It’s not all about work, though. The Note 20 can play as hard as it works. Bolstered touch sensitivity and Game Booster mode make for faster and more responsive smartphone gaming. And thanks to how the Note 20 has implemented clever battery optimisation, you can have all-day battery and get back to full power quicker via fast charging.
The base Samsung Galaxy Note 20 comes with inbuilt Wi-Fi 6 support, which means it’s capable of blistering home speeds when connected to a Wi-Fi 6-capable network. If that screen size isn’t big enough and you want more from your rear camera, consider the Samsung Galaxy Note 20 Ultra. It has a huge 6.9-inch Dynamic AMOLED Edge Display with a stunning 3088 x 1440 resolution, plus it’s packing a 108MP main rear camera with 50-times zoom. For even more future-proofing, you can opt for a 5G version of the base S20 or Ultra versions, too.
The Note 20 is also built to integrate seamlessly with the Galaxy Buds Live and the Galaxy Watch 3. Within this intuitive ecosystem, the Note 20 pairs beautifully with Buds Live for all your essential track lists, videos and gaming sessions.
Similarly, the Samsung Galaxy Watch 3 plays incredibly well with the Note 20. With an LTE connection, you can leave your Note 20 at home and rely solely on the Watch 3 to lead and manage work obligations on the fly and stream your favourite music or videos when you’re on the run.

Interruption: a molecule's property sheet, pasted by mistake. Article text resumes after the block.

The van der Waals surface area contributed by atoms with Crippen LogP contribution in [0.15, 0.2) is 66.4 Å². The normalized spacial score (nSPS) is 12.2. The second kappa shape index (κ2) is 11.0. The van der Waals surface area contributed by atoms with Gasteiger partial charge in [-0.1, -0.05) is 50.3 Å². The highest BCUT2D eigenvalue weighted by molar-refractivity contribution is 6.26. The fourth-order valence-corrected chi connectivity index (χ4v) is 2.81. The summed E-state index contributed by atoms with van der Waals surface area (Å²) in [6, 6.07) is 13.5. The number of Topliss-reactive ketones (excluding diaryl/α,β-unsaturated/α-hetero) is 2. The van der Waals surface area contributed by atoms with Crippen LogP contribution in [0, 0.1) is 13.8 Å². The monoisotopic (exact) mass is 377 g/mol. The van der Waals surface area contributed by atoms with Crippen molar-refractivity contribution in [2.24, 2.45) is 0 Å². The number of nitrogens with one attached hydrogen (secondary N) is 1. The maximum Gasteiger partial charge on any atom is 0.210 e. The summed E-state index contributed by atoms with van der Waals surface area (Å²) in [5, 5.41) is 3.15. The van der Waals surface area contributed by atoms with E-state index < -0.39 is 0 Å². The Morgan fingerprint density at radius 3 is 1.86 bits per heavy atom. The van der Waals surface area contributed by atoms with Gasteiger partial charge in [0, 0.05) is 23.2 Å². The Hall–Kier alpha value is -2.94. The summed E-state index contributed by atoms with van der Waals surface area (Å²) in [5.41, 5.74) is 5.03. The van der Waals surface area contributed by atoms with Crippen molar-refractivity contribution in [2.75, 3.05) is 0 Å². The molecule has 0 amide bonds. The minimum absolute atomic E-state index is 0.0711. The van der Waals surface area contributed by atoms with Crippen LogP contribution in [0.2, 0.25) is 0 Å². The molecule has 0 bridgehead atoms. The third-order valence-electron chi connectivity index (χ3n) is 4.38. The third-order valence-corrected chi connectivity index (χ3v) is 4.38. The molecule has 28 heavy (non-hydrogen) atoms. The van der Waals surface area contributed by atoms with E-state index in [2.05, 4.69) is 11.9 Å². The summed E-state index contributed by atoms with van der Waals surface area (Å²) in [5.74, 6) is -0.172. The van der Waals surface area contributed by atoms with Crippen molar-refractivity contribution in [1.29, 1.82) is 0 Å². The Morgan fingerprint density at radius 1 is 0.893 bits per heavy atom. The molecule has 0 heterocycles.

Ultra refresh rate
The Note 20 Ultra has another big perk outside of a bigger screen and better camera: a screen refresh rate of up to 120Hz. While higher screen refresh rates are more taxing on battery life, they make everything look a whole lot smoother. This covers everything from scrolling through apps or reading online to playing games. Expect to see higher-refresh-rate screens becoming a bigger talking point for future smartphones.
In your choice of basic black or blinged-out bronze, you can enter the fold of folding smartphones, which have come a way since their initial 1.0 versions. The Samsung Galaxy Z Fold2 is a future-proofed 5G smartphone (with Wi-Fi 6 support, of course), but the real shining star is the multi-screen options.
On the front of the phone is a 6.2-inch screen, but fold it open for a 7.6-inch inner display, which amounts to a measurable screen real estate bonus. As smartphones feel capped at a certain front screen size before they can’t easily slip into a pocket or purse, foldable phones like the Fold2 are the answer to portability and presentation.
Compared to its predecessor, the Fold2 has a better main camera (64 megapixels instead of 12), a beefier battery for better longevity (4500mAh vs 4380), and a bigger fold-out screen with a better resolution (1536×2152 resolution vs 1689×2213 resolution, and 7.3 inches vs 7.7 inches).
You might think that foldable phones are a fad, but that’s not what the experts are saying. According to renowned analyst Bob O’Donnell, foldable smartphones have the potential to fold out to a 75 per cent market share. O’Donnell anticipates that as foldable phones become more ubiquitous, the asking price will be noticeably lower, too.